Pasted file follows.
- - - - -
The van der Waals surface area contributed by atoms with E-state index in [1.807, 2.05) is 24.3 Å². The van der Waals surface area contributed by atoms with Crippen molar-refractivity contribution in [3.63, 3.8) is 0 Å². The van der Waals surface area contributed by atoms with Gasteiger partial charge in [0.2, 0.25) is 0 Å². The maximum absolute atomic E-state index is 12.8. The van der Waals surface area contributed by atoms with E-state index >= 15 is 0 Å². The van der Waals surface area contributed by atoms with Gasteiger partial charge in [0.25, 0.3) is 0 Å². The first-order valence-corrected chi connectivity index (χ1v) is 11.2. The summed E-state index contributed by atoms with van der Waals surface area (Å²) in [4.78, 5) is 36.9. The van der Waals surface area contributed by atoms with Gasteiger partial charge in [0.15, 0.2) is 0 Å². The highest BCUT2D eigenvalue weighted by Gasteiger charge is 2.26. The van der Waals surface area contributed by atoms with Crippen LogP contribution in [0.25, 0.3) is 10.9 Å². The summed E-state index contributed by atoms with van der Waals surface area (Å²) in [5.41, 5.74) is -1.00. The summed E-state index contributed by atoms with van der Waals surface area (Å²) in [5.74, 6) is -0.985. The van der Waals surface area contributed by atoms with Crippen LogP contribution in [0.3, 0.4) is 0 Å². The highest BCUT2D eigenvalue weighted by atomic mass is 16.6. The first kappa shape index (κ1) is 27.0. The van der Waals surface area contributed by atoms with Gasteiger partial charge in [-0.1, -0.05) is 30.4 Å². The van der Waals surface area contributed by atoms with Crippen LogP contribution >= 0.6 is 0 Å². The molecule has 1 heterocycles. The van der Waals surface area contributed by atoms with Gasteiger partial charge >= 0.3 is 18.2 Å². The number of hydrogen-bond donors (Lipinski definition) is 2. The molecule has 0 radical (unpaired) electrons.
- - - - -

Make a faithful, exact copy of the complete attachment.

The van der Waals surface area contributed by atoms with E-state index in [1.807, 2.05) is 24.3 Å². The van der Waals surface area contributed by atoms with Crippen molar-refractivity contribution in [3.63, 3.8) is 0 Å². The van der Waals surface area contributed by atoms with Gasteiger partial charge in [0.2, 0.25) is 0 Å². The maximum absolute atomic E-state index is 12.8. The van der Waals surface area contributed by atoms with E-state index >= 15 is 0 Å². The van der Waals surface area contributed by atoms with Gasteiger partial charge in [0.25, 0.3) is 0 Å². The first-order valence-corrected chi connectivity index (χ1v) is 11.2. The summed E-state index contributed by atoms with van der Waals surface area (Å²) in [4.78, 5) is 36.9. The van der Waals surface area contributed by atoms with Gasteiger partial charge in [0.15, 0.2) is 0 Å². The highest BCUT2D eigenvalue weighted by Gasteiger charge is 2.26. The van der Waals surface area contributed by atoms with Crippen LogP contribution in [0.25, 0.3) is 10.9 Å². The summed E-state index contributed by atoms with van der Waals surface area (Å²) in [5.41, 5.74) is -1.00. The summed E-state index contributed by atoms with van der Waals surface area (Å²) in [5.74, 6) is -0.985. The van der Waals surface area contributed by atoms with Crippen LogP contribution in [0.3, 0.4) is 0 Å². The highest BCUT2D eigenvalue weighted by atomic mass is 16.6. The first kappa shape index (κ1) is 27.0. The van der Waals surface area contributed by atoms with Gasteiger partial charge in [-0.1, -0.05) is 30.4 Å². The van der Waals surface area contributed by atoms with Crippen LogP contribution >= 0.6 is 0 Å². The molecule has 1 heterocycles. The van der Waals surface area contributed by atoms with Gasteiger partial charge >= 0.3 is 18.2 Å². The number of hydrogen-bond donors (Lipinski definition) is 2. The molecule has 0 radical (unpaired) electrons.